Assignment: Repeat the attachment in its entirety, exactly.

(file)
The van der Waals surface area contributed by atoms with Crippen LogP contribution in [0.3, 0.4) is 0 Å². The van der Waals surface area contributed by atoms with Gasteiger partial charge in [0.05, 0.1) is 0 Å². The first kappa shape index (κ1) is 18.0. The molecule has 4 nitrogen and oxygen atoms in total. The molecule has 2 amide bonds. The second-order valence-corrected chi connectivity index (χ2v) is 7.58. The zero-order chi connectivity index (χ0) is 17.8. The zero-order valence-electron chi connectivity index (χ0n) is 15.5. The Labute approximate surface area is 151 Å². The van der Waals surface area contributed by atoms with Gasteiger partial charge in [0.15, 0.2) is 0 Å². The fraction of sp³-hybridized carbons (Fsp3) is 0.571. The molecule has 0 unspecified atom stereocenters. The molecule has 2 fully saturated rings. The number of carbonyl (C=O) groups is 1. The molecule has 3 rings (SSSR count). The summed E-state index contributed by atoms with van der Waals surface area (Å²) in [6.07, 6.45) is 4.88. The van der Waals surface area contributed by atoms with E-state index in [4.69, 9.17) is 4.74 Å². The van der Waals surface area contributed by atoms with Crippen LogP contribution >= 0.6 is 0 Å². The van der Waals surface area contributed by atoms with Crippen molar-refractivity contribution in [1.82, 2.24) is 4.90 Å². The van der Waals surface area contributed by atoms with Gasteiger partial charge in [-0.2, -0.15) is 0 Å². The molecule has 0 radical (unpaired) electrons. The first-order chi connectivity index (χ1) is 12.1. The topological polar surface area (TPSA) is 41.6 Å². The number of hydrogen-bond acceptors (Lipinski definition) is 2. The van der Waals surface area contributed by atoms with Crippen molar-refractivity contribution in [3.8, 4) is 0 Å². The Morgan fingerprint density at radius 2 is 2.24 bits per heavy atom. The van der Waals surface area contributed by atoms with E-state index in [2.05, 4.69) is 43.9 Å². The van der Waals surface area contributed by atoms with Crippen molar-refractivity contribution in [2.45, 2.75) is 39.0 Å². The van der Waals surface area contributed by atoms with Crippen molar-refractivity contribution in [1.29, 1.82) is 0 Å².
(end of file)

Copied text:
The van der Waals surface area contributed by atoms with Crippen LogP contribution in [0.3, 0.4) is 0 Å². The van der Waals surface area contributed by atoms with Gasteiger partial charge in [0.05, 0.1) is 0 Å². The first kappa shape index (κ1) is 18.0. The molecule has 4 nitrogen and oxygen atoms in total. The molecule has 2 amide bonds. The second-order valence-corrected chi connectivity index (χ2v) is 7.58. The zero-order chi connectivity index (χ0) is 17.8. The zero-order valence-electron chi connectivity index (χ0n) is 15.5. The Labute approximate surface area is 151 Å². The van der Waals surface area contributed by atoms with Gasteiger partial charge in [0.15, 0.2) is 0 Å². The fraction of sp³-hybridized carbons (Fsp3) is 0.571. The molecule has 0 unspecified atom stereocenters. The molecule has 2 fully saturated rings. The number of carbonyl (C=O) groups is 1. The molecule has 3 rings (SSSR count). The summed E-state index contributed by atoms with van der Waals surface area (Å²) in [6.07, 6.45) is 4.88. The van der Waals surface area contributed by atoms with E-state index in [4.69, 9.17) is 4.74 Å². The van der Waals surface area contributed by atoms with Crippen LogP contribution >= 0.6 is 0 Å². The van der Waals surface area contributed by atoms with Crippen molar-refractivity contribution in [1.82, 2.24) is 4.90 Å². The van der Waals surface area contributed by atoms with Gasteiger partial charge in [-0.2, -0.15) is 0 Å². The molecule has 0 radical (unpaired) electrons. The first-order chi connectivity index (χ1) is 12.1. The topological polar surface area (TPSA) is 41.6 Å². The number of hydrogen-bond acceptors (Lipinski definition) is 2. The van der Waals surface area contributed by atoms with Crippen molar-refractivity contribution in [3.8, 4) is 0 Å². The Morgan fingerprint density at radius 2 is 2.24 bits per heavy atom. The van der Waals surface area contributed by atoms with E-state index in [2.05, 4.69) is 43.9 Å². The van der Waals surface area contributed by atoms with Crippen molar-refractivity contribution in [2.45, 2.75) is 39.0 Å². The van der Waals surface area contributed by atoms with Crippen molar-refractivity contribution in [1.29, 1.82) is 0 Å².